Guest essay by Eric Worrall
I shut down an oil pipeline – because climate change is a ticking bomb
Friday 24 November 2017 20.00 AEDT
Normal methods of political action and protest are simply not working. If we don’t reduce emissions boldly and fast, that’s genocide.
Alittle over a year ago, four friends and I shut down all five pipelines carrying tar sands crude oil into the United States by using emergency shut-off valves. As recent months have made clear, climate change is not only an imminent threat; it is an existing catastrophe. It’s going to get worse, and tar sands oil—the dirtiest oil on Earth—is one of the reasons.
We did this very, very carefully—after talking to pipeline engineers, and doing our own research. Before we touched a thing, we called the pipeline companies twice to warn them, and let them turn off the pipelines themselves if they thought that was better; all of them did so.
We knew we were at risk for years in prison. But the nation needs to wake up nowto what’s coming our way if we don’t reduce emissions boldly and fast; business as usual is now genocidal.
In shutting off the pipelines, we hoped to be part of that wake-up, to put ourselves in legal jeopardy in order to state dramatically and unambiguously that normal methods of political action and protest are simply not working with anywhere near the speed that we need them to.
Three of our trials (which are in four states) had already rejected the use of the necessity defense. In North Dakota, the judge said essentially “I’m not going to let you put US energy policy on trial”. But recently, I and the other Minnesota defendants were finally granted it.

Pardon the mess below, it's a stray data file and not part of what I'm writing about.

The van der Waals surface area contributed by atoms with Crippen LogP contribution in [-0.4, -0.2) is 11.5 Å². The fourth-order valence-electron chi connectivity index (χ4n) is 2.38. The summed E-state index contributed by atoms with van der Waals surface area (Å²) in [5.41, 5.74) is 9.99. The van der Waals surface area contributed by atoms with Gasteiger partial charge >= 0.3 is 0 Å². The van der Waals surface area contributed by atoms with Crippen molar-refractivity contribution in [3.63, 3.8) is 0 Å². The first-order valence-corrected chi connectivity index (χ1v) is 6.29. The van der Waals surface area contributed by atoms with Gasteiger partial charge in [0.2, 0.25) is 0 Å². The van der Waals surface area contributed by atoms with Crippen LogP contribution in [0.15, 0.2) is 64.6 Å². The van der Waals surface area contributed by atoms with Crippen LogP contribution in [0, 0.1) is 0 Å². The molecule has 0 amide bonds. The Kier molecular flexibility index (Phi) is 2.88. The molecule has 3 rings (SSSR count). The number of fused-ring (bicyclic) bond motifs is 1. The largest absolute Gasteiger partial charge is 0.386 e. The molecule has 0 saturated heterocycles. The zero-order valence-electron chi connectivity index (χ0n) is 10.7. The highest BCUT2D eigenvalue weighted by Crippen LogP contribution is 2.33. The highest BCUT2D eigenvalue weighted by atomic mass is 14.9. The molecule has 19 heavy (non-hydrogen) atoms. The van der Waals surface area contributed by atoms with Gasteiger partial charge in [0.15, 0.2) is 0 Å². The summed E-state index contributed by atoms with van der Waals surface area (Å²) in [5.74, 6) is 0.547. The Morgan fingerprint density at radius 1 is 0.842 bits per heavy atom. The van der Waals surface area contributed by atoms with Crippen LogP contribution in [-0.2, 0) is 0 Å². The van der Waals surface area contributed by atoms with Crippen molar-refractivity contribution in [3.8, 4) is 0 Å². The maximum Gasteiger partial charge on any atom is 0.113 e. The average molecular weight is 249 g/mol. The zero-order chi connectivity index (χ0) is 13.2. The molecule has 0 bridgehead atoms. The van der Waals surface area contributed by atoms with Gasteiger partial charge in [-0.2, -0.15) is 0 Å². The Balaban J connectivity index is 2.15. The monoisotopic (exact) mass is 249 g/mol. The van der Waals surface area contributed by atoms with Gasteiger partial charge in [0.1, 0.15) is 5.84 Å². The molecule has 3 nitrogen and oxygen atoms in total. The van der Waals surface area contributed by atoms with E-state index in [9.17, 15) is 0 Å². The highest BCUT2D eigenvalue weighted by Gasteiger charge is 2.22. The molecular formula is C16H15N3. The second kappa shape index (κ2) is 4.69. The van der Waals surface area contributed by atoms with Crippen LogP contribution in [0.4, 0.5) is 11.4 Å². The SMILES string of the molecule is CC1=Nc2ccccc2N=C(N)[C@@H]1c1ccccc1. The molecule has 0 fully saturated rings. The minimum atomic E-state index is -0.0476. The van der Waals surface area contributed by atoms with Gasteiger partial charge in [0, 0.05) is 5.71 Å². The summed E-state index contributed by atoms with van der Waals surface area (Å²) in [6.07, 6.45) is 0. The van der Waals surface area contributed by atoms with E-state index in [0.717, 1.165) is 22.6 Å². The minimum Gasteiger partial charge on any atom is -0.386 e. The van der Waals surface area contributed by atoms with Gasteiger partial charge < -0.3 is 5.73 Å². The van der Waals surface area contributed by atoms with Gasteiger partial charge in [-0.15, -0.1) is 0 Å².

I was struck by the North Dakota judge’s implicit understanding that letting science be spoken in her courtroom would have had the effect of putting energy policy on trial—of reversing, in effect, who was the defendant, and who the prosecutor.
The FBI defines eco-terrorism as “…the use or threatened use of violence of a criminal nature against innocent victims or property by an environmentally-oriented, subnational group for environmental-political reasons, or aimed at an audience beyond the target, often of a symbolic nature.”.
Emily claims she and her friends took every step possible to avoid risk to life. But what she did was risky and irresponsible.
Any slip-up by pumping companies scrambling to respond to her abrupt closure of emergency valves, of pipes carrying vast quantities of flammable liquids, could have caused a rupture or worse. A moving column of thousands of tons of flammable liquid can deliver a tremendous hammer blow against vulnerable infrastructure if its transit is not carefully managed.
Crews distracted by her and her friends irresponsible antics might not have noticed another emergency developing elsewhere in the system. Even though on this occasion everything ended without further mishap, Emily and her friends were responsible for a period of significantly heightened risk.
As for Emily’s claimed justification for her actions, what an ego. There was no immediate threat to life. Emily and her eco-terrorist friends don’t get to decide what is legal, the representatives elected by the people have that responsibility. By leading an attack on vital infrastructure, Emily and her friends tried to usurp everyone elses rights.
I have never called for or led direct action against renewable infrastructure, despite my belief that renewable infrastructure causes tremendous long term harm, because unlike Emily I don’t believe I have a general right to deprive others of their rights. In any case, wind turbines in particular have an entertaining habit of destroying themselves.
One thing for sure. If Emily and her friends are not punished for their irresponsibility, others will be inspired to copy her actions. The next group of clowns who decide to attack vital energy infrastructure might be less careful, or less lucky. People will die unless this craziness is stopped.